Sick Stablecoins Can’t Infect Financial MarketsNiall Ferguson
The precipitous fall of Terra has re-energized crypto skeptics. On May 10, amid Terra’s collapse, Treasury Secretary Janet Yellen argued before the Senate Banking Committee that stablecoins create “run risks, which could threaten financial stability, risks associated with the payment system and its integrity.” Clearly, not every token that calls itself a “stablecoin” is stable, but Ms. Yellen is wrong to think that stablecoins pose a systemic risk to financial stability.
A true stablecoin is a dollar-like token collateralized by at least $1 worth of assets. The best known stablecoins, Tether’s USDT and Circle’s USDC, account for $72.5 billion and $54 billion, respectively, in circulating supply. Opportunistic regulators and politicians, notably the Securities and Exchange Commission’s Gary Gensler and Sen. Elizabeth Warren, call stablecoins “wildcat banks” and argue that they are susceptible to runs.
But Tether and Circle are different from banks. Unlike bank deposits, USDT and USDC are redeemable only in amounts exceeding $100,000 and only to a select group of Tether’s and Circle’s financial partners. Instead, most holders of these tokens can sell them on various exchanges or swap them for goods and services. More importantly, Tether and Circle also can delay or suspend redemptions at any time—history’s time-tested solution to runs. This keeps their balance sheets intact and makes it impossible to “short” either by attacking its dollar peg.
The only real risk to Tether and Circle is losses on their bond holdings. On May 12, Tether’s chief technology officer, Paolo Ardoino, clarified that “in the last six months,” the company had “reduced 50% the size of the commercial papers [sic]. Everything that was reduced from the commercial paper was rolled into U.S. Treasurys.” This means that Treasurys are now 60% of Tether’s reserves, and commercial paper 15%. Circle claims that 76% of its reserves were in Treasurys and 24% in cash as of May 20. For Tether or Circle to suffer significant losses would require large-scale corporate or government defaults. In such a financial apocalypse, stablecoin pegs would be the least of our concerns.
In contrast, “coupon coins” like Terra rely on decentralized finance protocols that mint new coins when their price is above their peg and sell interest-bearing “coupons” when the price is below the peg. The logic is that investors will buy coins to acquire the coupons, raising the price back up to the peg. But once speculative demand for the coins declines, issuing more and higher-interest coupons only hastens the final collapse of their peg.
Terra launched in 2019 and got traction when its creator, Do Kwon, launched Anchor Protocol, a platform that rewards users with 18% to 20% annual interest on deposits of Terra USD (UST), Terra’s stablecoin. These rewards were paid out from a reserve fund capitalized by Terra’s parent company.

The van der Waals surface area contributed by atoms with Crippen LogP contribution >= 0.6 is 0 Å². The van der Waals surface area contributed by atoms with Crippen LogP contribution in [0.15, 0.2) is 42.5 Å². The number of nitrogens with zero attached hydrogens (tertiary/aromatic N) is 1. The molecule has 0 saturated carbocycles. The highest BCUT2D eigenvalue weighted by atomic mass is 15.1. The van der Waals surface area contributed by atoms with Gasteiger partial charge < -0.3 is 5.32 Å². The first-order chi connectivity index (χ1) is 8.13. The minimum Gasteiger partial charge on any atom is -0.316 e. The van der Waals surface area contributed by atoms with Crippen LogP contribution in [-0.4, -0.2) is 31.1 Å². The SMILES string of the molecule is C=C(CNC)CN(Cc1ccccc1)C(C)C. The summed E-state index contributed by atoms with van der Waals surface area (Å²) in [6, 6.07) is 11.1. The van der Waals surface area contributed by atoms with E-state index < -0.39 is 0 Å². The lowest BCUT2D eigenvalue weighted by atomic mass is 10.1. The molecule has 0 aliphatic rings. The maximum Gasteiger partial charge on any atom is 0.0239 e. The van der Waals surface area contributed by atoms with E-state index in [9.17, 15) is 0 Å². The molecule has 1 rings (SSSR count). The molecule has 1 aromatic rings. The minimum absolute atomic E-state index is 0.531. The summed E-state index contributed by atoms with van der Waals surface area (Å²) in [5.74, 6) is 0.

In the end, UST and Luna (a sister token redeemable for UST) existed only to provide access to Anchor’s interest rewards. The more UST that was issued and deposited on Anchor, the faster Anchor’s reserve fund was depleted and the more expensive it became for Terra’s hedge-fund investors to defend UST’s peg on various exchanges. Holders began to cash out their rewards in late January, threatening UST’s peg. In early May, Terra’s parent company, along with outside investors, spent billions to stabilize UST’s peg, but could not successfully restore market confidence. Just a few days later, the peg broke as investors sold Luna and withdrew their UST from Anchor. Instead of a dollar, UST is today worth just over a penny.
Crypto skeptics will point to Terra as another episode of “tulip mania.” They will be more correct than they know. Seventeenth-century Amsterdam was awash in new wealth, fueling a bubble in tulip-bulb prices and futures. Yet, contrary to the popular myth, tulip mania wasn’t an extraordinary popular delusion but rather a game for a small group of wealthy merchants, the end of which had minimal economic consequences for Amsterdam. Similarly, despite the pain to retail investors, Terra was a game of musical chairs for a relatively small group of big investors. The top 10 wallets using Anchor held 27% of all UST, and the top 1,000 held 82%.
Michael Hsu, the acting comptroller of the currency, recently said of the Terra collapse that “there has been no contagion from cryptocurrencies to traditional banking and finance.” The true lesson from Terra—as from tulip mania—is that roulette games for rich speculators pose no systemic risk. Ms. Yellen should stop fretting about runs on stablecoins. True stablecoins are not wildcat banks. The U.S. Treasury and Federal Reserve have better things to do—like bringing under control the inflation that currently threatens the stability of the dollar itself.
Mr. Ferguson is a senior fellow at the Hoover Institution at Stanford University, and founder of Greenmantle. Mr. Rincon-Cruz is a researcher at the Hoover Institution, and founder of Buttonwood, a DeFi/web3 open-source software project.